Here's a Wisconsin story that needs more attention, care of former Reasoner Radley Balko:
On Feb. 29, a judge set [Joel] Greer's bail at $7,500, and his mother called the Brown County jail to see where and how she could get him out. "The police specifically told us to bring cash," Greer says. "Not a cashier's check or a credit card. They said cash."
So Greer and her family visited a series of ATMs, and on March 1, she brought the money to the jail, thinking she'd be taking Joel Greer home. But she left without her money, or her son.
Instead jail officials called in the same Drug Task Force that arrested Greer. A drug-sniffing dog inspected the Greers' cash, and about a half-hour later, Beverly Greer said, a police officer told her the dog had alerted to the presence of narcotics on the bills—and that the police department would be confiscating the bail money. […]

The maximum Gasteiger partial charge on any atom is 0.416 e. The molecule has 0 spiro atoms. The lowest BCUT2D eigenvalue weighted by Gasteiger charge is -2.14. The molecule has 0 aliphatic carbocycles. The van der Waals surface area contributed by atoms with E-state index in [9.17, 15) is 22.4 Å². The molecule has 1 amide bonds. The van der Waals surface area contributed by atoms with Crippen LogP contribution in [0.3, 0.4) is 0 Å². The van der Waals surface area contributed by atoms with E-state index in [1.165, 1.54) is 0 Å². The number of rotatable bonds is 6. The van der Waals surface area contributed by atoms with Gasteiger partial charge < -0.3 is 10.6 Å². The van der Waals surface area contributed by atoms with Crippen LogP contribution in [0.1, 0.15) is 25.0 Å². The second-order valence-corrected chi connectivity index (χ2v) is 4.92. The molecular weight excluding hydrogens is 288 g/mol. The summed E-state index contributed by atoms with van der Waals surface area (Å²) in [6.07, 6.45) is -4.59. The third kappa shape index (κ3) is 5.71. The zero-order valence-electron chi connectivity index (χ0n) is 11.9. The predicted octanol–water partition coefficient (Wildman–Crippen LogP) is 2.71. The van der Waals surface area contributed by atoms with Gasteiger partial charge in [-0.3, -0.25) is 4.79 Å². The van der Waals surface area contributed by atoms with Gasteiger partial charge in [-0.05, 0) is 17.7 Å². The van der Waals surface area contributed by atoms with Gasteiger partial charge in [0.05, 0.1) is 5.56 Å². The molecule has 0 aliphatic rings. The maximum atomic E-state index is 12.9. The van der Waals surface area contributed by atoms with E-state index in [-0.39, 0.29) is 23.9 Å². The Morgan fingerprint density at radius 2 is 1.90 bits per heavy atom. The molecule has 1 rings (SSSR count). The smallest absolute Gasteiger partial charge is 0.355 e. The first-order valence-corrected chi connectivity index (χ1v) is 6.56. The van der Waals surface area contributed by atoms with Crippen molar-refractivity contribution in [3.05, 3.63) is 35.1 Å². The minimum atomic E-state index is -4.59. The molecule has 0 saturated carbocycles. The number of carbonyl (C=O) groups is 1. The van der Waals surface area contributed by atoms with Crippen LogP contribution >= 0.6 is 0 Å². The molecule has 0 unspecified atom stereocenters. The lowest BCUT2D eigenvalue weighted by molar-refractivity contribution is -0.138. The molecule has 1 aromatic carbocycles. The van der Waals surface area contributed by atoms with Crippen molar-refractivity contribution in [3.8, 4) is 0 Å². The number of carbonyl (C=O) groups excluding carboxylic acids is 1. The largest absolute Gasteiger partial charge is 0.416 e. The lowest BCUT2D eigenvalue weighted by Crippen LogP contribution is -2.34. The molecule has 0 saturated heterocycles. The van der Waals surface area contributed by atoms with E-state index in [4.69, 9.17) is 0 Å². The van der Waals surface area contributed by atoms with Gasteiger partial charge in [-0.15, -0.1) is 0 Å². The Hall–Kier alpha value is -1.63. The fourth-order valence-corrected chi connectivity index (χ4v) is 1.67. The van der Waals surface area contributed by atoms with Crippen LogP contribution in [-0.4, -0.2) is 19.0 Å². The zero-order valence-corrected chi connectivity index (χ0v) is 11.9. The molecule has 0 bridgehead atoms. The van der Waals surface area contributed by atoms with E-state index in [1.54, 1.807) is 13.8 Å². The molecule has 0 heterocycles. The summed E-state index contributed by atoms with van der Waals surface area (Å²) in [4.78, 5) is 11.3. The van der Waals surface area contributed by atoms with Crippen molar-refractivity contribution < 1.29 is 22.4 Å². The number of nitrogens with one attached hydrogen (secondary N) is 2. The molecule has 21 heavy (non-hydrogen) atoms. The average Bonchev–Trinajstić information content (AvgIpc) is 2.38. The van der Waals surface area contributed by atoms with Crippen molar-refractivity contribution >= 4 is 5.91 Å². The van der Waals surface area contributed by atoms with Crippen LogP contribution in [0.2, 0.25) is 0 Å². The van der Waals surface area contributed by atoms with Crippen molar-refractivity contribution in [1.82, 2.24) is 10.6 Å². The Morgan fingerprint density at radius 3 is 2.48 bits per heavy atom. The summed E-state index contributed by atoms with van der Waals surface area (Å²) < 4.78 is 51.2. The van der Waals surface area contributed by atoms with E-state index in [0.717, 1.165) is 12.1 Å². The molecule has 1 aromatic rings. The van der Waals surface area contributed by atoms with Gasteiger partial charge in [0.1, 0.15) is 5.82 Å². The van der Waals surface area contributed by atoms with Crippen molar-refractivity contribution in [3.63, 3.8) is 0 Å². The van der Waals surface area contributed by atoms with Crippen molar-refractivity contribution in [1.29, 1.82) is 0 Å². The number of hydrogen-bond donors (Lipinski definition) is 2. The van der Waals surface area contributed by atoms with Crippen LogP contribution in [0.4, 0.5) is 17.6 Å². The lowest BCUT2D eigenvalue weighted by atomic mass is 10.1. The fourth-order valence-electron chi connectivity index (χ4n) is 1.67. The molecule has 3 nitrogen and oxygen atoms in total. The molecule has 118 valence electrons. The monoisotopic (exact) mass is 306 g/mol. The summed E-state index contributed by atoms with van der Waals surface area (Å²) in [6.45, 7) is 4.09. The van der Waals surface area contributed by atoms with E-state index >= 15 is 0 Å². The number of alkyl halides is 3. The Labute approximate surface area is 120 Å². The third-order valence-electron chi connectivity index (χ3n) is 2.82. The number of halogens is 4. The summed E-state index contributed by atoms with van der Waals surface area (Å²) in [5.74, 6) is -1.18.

The Greers had been subjected to civil asset forfeiture, a policy that lets police confiscate money and property even if they can only loosely connect them to drug activity. The cash, or revenue from the property seized, often goes back to the coffers of the police department that confiscated it.
The good news: The Greers eventually got their money back. The bad news: This kind of organized police theft of property from people who are not even charged with a crime is common nationwide.
Read all about it in Balko's February 2010 Reason feature, "The Forfeiture Racket: Police and prosecutors won't give up their license to steal."